Scientists Observe 5,000 Nearby Galaxies through MaNGA

Scientists Observe 5,000 Nearby Galaxies through MaNGA

Scientists Observe 5,000 Nearby Galaxies through MaNGA
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The analysis of the first 3 years of the Mapping Nearby Galaxies (MaNGA) program gave some important insights about 5,000 nearby galaxies.

The latest data release from the Sloan Digital Sky Survey (SDSS) explained the observations of MaNGA during the first three years of its operation. It uses a specific method called Resolved Spectroscopy, which enables this program to examine galaxies in greater detail than previous surveys. Kevin Bundy, the Principal Investigator of MaNGA who serves as an Adjunct Professor of Astronomy and Astrophysics at UC Santa Cruz, talked about the efficiency of this technique in the following words:

“Resolved spectroscopy allows us to dissect a galaxy and study its internal composition and the motions of its stars and gas. People have been doing resolved spectroscopy for individual galaxies, but we’ve never had it for thousands of galaxies, so MaNGA gives us the statistical power to address a lot of important questions.”

Spectroscopy has always been a powerful tool for astronomical studies because it can measure the amount of light emitted by an object at different wavelengths. Previously, only one spectrum was obtained for each galaxy but resolved spectroscopy results in hundreds of separate spectra as they cover every location within the galaxy.

The MaNGA program used 2 BOSS spectrographs at the 2.5-meter Sloan Foundation Telescope at Apache Point Observatory. The special design of these spectrographs enables them to measure the spectra at multiple points in the same galaxy. Its spectra provide continuous coverage from optical to near-infrared wavelengths.

Basic Goal of MaNGA

The primary purpose of MaNGA is to understand the complete history of present-day galaxies. It includes details of each phase beginning from their birth to their death from quenching of star formation. The researching team found evidence for outflows of hot ionized gas in dead galaxies, which strengthened the idea that the powerful winds (produced by the central black hole of a galaxy) can bring an end to the star-forming capabilities of the galaxy. Similarly, researchers are also trying to determine the assembling mechanisms of these nearby galaxies by examining the chemical signatures of stars in different parts of galaxies.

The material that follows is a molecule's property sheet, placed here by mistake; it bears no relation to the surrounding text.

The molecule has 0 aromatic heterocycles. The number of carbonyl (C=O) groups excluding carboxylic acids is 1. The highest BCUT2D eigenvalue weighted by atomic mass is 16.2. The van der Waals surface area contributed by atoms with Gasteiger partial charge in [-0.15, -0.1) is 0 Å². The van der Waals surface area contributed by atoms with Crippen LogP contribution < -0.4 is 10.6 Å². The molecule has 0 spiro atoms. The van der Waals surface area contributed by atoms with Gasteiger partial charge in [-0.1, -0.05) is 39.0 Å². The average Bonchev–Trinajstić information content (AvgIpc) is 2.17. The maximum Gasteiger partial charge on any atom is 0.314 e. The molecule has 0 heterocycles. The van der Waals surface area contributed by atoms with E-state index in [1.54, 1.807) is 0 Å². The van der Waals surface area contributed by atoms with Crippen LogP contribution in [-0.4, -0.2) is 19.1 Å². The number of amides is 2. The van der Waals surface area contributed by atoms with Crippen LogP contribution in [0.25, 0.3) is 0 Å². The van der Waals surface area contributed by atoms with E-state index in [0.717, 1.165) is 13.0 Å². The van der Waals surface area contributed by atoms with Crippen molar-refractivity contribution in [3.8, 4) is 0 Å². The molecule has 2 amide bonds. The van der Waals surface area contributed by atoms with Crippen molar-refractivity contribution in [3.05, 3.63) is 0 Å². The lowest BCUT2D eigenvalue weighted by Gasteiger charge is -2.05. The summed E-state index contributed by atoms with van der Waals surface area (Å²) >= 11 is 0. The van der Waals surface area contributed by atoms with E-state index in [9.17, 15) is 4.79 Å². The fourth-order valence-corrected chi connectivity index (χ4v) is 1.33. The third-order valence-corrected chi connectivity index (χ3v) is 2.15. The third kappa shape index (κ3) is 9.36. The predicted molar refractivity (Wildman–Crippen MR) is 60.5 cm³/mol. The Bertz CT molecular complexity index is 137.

Bundy mentioned that MaNGA will analyze a representative sample of about 10,000 nearby galaxies in the 4th phase of SDSS. He acknowledged that they have completed more than half of their journey and will hopefully reach their target by 2020. The importance of MaNGA can be judged by the fact that the data from more than 4,600 nearby galaxies is now publicly available. Bundy praised this amazing survey by saying,

“This data release is a major milestone for us. MaNGA is already by far the largest survey of its kind, and this release includes both the data and the analytical tools the project has developed.”


The data of MaNGA and resulting galaxy maps were accessed by making use of a new, powerful interface known as Marvin. It has a wide range of tools for searching, accessing, and visualizing data and provide an immense variety of information about each galaxy. Some of the key features include stellar motion, star formation, and emission lines. The data analysis pipeline that produced all these amazing data products was led by a Project Scientist at UC Observatories, Kyle Westfall.

MaNGA Stellar Library

What made this data release even more significant is the MaNGA Stellar Library, which contains spectra of more than 3,000 stars in the Milky Way. Renbin Yan, the Survey Scientists of MaNGA from the University of Kentucky, led the development of this library. According to an estimate, this library will ultimately store data of about 5,000-6000 stars. These spectra are incredibly useful for researchers because they can try to reconstruct the spectrum of a galaxy by using these individual stars. Consequently, they can determine different kinds of stars present in the galaxy. Bundy referred to that and said,

“The MaNGA Stellar Library is the largest library of stars ever compiled, with spectra from the same instruments used for the galaxies, so it’s a very powerful tool for understanding the nature of the stellar populations in these galaxies.”

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